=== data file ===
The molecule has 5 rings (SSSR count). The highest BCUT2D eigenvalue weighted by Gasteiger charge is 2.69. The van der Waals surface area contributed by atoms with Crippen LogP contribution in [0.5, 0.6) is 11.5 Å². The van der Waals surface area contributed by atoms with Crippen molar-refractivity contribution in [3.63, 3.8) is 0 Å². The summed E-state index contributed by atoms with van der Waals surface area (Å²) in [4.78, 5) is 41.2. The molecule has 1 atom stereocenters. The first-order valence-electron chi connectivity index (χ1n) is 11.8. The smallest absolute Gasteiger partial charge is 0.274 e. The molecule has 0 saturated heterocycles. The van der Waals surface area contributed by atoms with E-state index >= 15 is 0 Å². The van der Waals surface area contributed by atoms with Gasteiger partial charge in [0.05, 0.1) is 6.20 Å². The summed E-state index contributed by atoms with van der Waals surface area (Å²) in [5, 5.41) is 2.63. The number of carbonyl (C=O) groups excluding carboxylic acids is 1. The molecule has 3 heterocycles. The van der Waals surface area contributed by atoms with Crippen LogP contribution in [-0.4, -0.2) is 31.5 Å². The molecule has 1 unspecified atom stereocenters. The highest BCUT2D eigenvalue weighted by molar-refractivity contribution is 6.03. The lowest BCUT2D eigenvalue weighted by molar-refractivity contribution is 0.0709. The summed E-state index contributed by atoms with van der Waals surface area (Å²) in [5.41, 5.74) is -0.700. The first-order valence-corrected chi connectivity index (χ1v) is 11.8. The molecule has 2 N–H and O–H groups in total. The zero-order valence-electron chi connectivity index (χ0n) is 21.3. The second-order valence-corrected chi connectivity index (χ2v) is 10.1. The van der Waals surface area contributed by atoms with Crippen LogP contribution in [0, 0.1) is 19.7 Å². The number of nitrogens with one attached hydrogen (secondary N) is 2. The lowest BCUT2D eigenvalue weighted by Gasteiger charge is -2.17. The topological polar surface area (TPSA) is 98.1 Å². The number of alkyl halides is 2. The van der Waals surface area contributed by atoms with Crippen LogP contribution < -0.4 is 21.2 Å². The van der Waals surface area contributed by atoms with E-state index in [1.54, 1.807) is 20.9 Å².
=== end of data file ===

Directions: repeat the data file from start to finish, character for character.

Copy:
The molecule has 5 rings (SSSR count). The highest BCUT2D eigenvalue weighted by Gasteiger charge is 2.69. The van der Waals surface area contributed by atoms with Crippen LogP contribution in [0.5, 0.6) is 11.5 Å². The van der Waals surface area contributed by atoms with Crippen molar-refractivity contribution in [3.63, 3.8) is 0 Å². The summed E-state index contributed by atoms with van der Waals surface area (Å²) in [4.78, 5) is 41.2. The molecule has 1 atom stereocenters. The first-order valence-electron chi connectivity index (χ1n) is 11.8. The smallest absolute Gasteiger partial charge is 0.274 e. The molecule has 0 saturated heterocycles. The van der Waals surface area contributed by atoms with E-state index >= 15 is 0 Å². The van der Waals surface area contributed by atoms with Gasteiger partial charge in [0.05, 0.1) is 6.20 Å². The summed E-state index contributed by atoms with van der Waals surface area (Å²) in [5, 5.41) is 2.63. The number of carbonyl (C=O) groups excluding carboxylic acids is 1. The molecule has 3 heterocycles. The van der Waals surface area contributed by atoms with Crippen LogP contribution in [-0.4, -0.2) is 31.5 Å². The molecule has 1 unspecified atom stereocenters. The highest BCUT2D eigenvalue weighted by molar-refractivity contribution is 6.03. The lowest BCUT2D eigenvalue weighted by molar-refractivity contribution is 0.0709. The summed E-state index contributed by atoms with van der Waals surface area (Å²) in [5.41, 5.74) is -0.700. The first-order valence-corrected chi connectivity index (χ1v) is 11.8. The molecule has 2 N–H and O–H groups in total. The zero-order valence-electron chi connectivity index (χ0n) is 21.3. The second-order valence-corrected chi connectivity index (χ2v) is 10.1. The van der Waals surface area contributed by atoms with Crippen LogP contribution in [0, 0.1) is 19.7 Å². The number of nitrogens with one attached hydrogen (secondary N) is 2. The lowest BCUT2D eigenvalue weighted by Gasteiger charge is -2.17. The topological polar surface area (TPSA) is 98.1 Å². The number of alkyl halides is 2. The van der Waals surface area contributed by atoms with Crippen LogP contribution < -0.4 is 21.2 Å². The van der Waals surface area contributed by atoms with E-state index in [1.54, 1.807) is 20.9 Å².